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I'm not really a pro in bicycles, I barely know the basics about the construction itself, but I love cycling. I've been cycling on my old bicycle for 2 months now and I love it.

Unfortunately, my bike has broken down today, so I need to go to our local shop and buy a new one. I bike on roads, or on easier hills, sometimes on a rocky trails, but nothing really crazy or extreme.

What should I look for when buying a new bike, what should I want, or what should I not want?

I expect to spend about $500 and I really don't want to get ripped-off, or buy a bike I don't need for my trails.

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Welcome to Bicycles.SE. You've mentioned the surfaces you use, great! It'll be easier to help you figure out what to look for if we know what kind of riding you'll be doing with the bike. Commuting? Racing? Weekend riding on those rocky trails? –  Neil Fein May 7 '11 at 16:53

6 Answers 6

up vote 3 down vote accepted

I would go further than posipiet: find a good bike shop and do what they say. They know exactly what bikes are available and how those bikes work in your local area.

I suggest thinking very carefully about suspension. On a bike that cheap you will not get good suspension, so the question is whether you would rather have poor suspension or better parts. The money that goes into the suspension comes from the rest of the bike - everything else is a little bit cheaper.

Buying second hand is definitely a good way to save money. There's more risk of getting a bad bike, and you need to be careful about bikes that are cheaper than they should be - they're probably stolen. The difference between a bargain and a thief can be hard to tell. Checking the frame number with the Police is about all you can really do.

What type of bike do you want? The choice is between a mountain bike and a hybrid, I think, although you could get a cheap racing bike for $500. But if you ride offroad at all the racing bike will not work, so Iĺl ignore that.

The hybrid bike will have thinner tyres, a more upright seating position and be slightly lighter. You will go slightly faster on it, but off road it will not work as well.

The MTB will be lower, longer and have fatter tyres. It will be less comfortable but perform better off road.

Like suspension, disk brakes look cool and all the expensive bikes have them. But again, cheap disk brakes cost more than cheap V brakes so that extra money means everything else is a little bit cheaper. They will probably work better than V brakes, but cost more to service. But they might not need servicing as often.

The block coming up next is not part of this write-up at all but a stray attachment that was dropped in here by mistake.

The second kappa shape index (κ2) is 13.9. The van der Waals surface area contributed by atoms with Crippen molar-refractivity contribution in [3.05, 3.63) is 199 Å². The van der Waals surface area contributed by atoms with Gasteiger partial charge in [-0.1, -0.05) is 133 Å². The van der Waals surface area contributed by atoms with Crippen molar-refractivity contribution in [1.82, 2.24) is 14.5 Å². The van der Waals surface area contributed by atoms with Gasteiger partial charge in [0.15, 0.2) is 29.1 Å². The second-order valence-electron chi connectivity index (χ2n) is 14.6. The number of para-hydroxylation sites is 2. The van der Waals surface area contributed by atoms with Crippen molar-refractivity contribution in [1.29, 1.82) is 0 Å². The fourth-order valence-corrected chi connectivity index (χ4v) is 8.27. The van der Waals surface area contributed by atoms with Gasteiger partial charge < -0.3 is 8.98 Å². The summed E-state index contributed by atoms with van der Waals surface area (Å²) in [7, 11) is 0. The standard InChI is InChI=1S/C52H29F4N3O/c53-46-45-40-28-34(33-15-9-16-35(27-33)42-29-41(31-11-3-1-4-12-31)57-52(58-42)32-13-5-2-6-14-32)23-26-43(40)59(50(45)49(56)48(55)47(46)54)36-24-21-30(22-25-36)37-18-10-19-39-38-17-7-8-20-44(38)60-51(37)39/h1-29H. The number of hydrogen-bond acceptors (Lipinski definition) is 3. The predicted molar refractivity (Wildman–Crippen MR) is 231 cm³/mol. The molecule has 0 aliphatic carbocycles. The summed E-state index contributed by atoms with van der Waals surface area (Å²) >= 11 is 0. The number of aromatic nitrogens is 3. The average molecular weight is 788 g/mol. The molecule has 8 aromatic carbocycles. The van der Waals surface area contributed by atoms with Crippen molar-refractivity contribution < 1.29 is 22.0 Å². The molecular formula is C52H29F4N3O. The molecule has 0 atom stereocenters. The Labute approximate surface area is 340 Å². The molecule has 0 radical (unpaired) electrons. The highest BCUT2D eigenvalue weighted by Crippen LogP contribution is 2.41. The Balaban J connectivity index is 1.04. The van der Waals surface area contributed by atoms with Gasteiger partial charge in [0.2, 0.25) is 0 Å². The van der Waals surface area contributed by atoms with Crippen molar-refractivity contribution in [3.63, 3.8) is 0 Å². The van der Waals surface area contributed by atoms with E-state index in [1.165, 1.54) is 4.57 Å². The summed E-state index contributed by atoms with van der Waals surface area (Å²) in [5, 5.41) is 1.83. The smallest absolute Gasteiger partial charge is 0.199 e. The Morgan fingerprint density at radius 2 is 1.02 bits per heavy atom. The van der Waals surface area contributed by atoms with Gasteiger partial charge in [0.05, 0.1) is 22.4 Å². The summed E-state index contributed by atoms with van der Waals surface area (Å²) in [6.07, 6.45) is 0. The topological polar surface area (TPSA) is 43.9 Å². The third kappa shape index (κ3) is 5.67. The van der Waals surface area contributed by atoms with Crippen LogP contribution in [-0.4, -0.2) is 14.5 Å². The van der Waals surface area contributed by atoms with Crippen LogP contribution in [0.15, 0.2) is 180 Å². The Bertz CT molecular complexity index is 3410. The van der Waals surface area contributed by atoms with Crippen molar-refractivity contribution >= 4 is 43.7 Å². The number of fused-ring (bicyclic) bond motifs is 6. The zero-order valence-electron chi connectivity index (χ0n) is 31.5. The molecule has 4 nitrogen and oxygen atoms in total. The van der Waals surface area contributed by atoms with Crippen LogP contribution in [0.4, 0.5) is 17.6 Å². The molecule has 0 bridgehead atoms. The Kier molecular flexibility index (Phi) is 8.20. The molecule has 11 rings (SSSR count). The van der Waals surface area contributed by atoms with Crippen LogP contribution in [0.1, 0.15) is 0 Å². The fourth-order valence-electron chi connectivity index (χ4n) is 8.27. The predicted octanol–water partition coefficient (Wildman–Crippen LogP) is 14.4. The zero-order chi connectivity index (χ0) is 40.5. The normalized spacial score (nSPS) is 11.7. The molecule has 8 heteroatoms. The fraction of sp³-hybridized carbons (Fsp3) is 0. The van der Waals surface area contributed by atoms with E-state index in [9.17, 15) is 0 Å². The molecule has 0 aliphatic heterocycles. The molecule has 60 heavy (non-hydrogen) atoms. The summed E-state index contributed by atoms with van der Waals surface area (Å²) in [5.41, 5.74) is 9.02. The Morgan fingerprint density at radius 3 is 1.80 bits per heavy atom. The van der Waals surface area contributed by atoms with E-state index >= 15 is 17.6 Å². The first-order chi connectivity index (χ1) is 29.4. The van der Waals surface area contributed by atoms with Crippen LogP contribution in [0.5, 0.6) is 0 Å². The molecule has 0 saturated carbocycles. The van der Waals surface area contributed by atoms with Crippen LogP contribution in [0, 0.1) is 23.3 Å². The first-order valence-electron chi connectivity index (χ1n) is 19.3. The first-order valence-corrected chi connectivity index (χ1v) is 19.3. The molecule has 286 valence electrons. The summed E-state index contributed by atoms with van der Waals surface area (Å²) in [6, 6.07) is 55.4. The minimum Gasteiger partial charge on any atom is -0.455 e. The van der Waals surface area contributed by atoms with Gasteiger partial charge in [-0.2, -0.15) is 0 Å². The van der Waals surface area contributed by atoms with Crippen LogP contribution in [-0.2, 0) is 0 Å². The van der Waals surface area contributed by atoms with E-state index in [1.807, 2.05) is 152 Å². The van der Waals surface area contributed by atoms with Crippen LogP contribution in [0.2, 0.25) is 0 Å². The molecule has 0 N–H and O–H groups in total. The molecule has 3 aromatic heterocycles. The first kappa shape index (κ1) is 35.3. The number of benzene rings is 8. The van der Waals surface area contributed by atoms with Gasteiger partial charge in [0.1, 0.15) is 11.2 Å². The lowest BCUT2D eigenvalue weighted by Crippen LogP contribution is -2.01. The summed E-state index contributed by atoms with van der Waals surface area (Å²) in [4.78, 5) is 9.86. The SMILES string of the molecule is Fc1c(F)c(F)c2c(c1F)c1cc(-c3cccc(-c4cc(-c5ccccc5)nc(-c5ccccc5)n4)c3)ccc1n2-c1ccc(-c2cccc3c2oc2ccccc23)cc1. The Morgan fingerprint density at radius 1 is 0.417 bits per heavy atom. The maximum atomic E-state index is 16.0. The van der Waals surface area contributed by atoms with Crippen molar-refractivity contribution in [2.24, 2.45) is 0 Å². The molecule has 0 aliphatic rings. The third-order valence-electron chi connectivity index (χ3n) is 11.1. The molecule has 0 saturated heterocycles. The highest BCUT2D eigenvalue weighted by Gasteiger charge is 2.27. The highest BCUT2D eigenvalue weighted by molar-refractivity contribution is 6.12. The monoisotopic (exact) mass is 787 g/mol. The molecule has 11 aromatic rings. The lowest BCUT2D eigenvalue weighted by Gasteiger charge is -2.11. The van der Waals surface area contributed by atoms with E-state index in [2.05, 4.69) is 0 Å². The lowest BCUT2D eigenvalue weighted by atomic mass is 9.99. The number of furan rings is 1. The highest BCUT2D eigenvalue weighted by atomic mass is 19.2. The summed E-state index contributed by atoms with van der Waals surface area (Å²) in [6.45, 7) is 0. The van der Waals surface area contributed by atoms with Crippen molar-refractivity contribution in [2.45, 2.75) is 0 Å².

Also consider spending some money on accessories. At least lights and a rear rack, possibly mudguards as well. Buying panniers is probably out of your budget, but those will make commuting a lot easier. The idea is to get your load off your back and onto the bike.

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I'm doubtful whether disc brakes fit a $500 budget: perhaps if it's second hand. My disc brakes were on a bike that cost $850 new (but slightly discounted), excluding accessories like mudguards. –  ChrisW May 8 '11 at 2:27
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@ChrisW: I've seen catalog shots of $500 bikes with disk brakes. They look awful, but they do exist. –  Мסž May 8 '11 at 21:59
    
I would say that a mountain bike with slicks would be as fast or faster than a hybrid. I think that the mountain bike gives better positioning to feed force into the pedals. I also feel much safer cursing fast down a paved hill on a mountain bike than a hybrid. You are right however that the hybrid will be more comfortable. –  sixtyfootersdude May 9 '11 at 19:02

As others suggest the main question is road vs. trail, thus I am introducing the idea of a cyclocross bike...there many advantages and trade offs, but it something worth investigating. It may get you enough of both worlds!

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I'd agree, except I've never seen any cyclocross bikes available for less than about twice his intended budget. –  freiheit May 9 '11 at 20:24
    
Ebay & Craigslist! –  GuyZee May 10 '11 at 15:40

Here is my process for buying a new bike:

  1. Make a list of the requirements for your new bike.
  2. Go and buy a cheap used bike. The bike should be relatively inexpensive (relative to your target purchase) and should retain it's value well so that you can resell it.
  3. Ride the bike. See what kind of riding you are doing (where? How agressive?)